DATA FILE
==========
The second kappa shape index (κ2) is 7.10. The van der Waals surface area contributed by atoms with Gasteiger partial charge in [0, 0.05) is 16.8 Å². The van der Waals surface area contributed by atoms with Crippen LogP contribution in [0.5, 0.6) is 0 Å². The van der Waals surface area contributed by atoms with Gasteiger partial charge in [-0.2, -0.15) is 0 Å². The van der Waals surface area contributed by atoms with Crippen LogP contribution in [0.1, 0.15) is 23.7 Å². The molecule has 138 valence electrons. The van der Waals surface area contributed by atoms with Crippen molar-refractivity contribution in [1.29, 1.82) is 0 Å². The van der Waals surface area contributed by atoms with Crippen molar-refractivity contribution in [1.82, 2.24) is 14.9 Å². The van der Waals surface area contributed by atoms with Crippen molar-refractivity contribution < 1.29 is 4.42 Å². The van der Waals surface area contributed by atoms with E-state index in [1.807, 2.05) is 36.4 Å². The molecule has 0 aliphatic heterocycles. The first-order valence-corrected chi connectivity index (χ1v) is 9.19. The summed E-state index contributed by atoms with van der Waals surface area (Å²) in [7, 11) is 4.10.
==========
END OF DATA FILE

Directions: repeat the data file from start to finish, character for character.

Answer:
The second kappa shape index (κ2) is 7.10. The van der Waals surface area contributed by atoms with Gasteiger partial charge in [0, 0.05) is 16.8 Å². The van der Waals surface area contributed by atoms with Crippen LogP contribution in [0.5, 0.6) is 0 Å². The van der Waals surface area contributed by atoms with Gasteiger partial charge in [-0.2, -0.15) is 0 Å². The van der Waals surface area contributed by atoms with Crippen LogP contribution in [0.1, 0.15) is 23.7 Å². The molecule has 138 valence electrons. The van der Waals surface area contributed by atoms with Crippen molar-refractivity contribution in [1.29, 1.82) is 0 Å². The van der Waals surface area contributed by atoms with Crippen molar-refractivity contribution in [1.82, 2.24) is 14.9 Å². The van der Waals surface area contributed by atoms with Crippen molar-refractivity contribution < 1.29 is 4.42 Å². The van der Waals surface area contributed by atoms with E-state index in [1.807, 2.05) is 36.4 Å². The molecule has 0 aliphatic heterocycles. The first-order valence-corrected chi connectivity index (χ1v) is 9.19. The summed E-state index contributed by atoms with van der Waals surface area (Å²) in [7, 11) is 4.10.